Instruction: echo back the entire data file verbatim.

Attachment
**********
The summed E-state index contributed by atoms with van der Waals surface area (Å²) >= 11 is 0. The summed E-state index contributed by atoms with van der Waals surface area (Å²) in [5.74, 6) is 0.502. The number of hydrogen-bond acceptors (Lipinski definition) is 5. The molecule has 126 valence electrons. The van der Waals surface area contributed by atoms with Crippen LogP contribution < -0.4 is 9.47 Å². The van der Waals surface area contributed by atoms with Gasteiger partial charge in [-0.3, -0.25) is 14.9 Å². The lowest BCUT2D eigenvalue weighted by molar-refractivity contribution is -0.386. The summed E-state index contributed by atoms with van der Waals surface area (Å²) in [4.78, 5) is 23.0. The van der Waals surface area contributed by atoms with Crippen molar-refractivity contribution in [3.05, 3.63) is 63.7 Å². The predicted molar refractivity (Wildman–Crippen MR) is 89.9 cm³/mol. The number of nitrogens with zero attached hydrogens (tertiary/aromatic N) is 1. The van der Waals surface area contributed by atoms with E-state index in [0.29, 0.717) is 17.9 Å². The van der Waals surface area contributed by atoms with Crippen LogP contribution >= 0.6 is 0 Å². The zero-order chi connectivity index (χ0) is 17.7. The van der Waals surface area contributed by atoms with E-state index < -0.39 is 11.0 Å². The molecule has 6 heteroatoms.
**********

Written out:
The summed E-state index contributed by atoms with van der Waals surface area (Å²) >= 11 is 0. The summed E-state index contributed by atoms with van der Waals surface area (Å²) in [5.74, 6) is 0.502. The number of hydrogen-bond acceptors (Lipinski definition) is 5. The molecule has 126 valence electrons. The van der Waals surface area contributed by atoms with Crippen LogP contribution < -0.4 is 9.47 Å². The van der Waals surface area contributed by atoms with Gasteiger partial charge in [-0.3, -0.25) is 14.9 Å². The lowest BCUT2D eigenvalue weighted by molar-refractivity contribution is -0.386. The summed E-state index contributed by atoms with van der Waals surface area (Å²) in [4.78, 5) is 23.0. The van der Waals surface area contributed by atoms with Crippen molar-refractivity contribution in [3.05, 3.63) is 63.7 Å². The predicted molar refractivity (Wildman–Crippen MR) is 89.9 cm³/mol. The number of nitrogens with zero attached hydrogens (tertiary/aromatic N) is 1. The van der Waals surface area contributed by atoms with E-state index in [0.29, 0.717) is 17.9 Å². The van der Waals surface area contributed by atoms with Crippen LogP contribution >= 0.6 is 0 Å². The zero-order chi connectivity index (χ0) is 17.7. The van der Waals surface area contributed by atoms with E-state index < -0.39 is 11.0 Å². The molecule has 6 heteroatoms.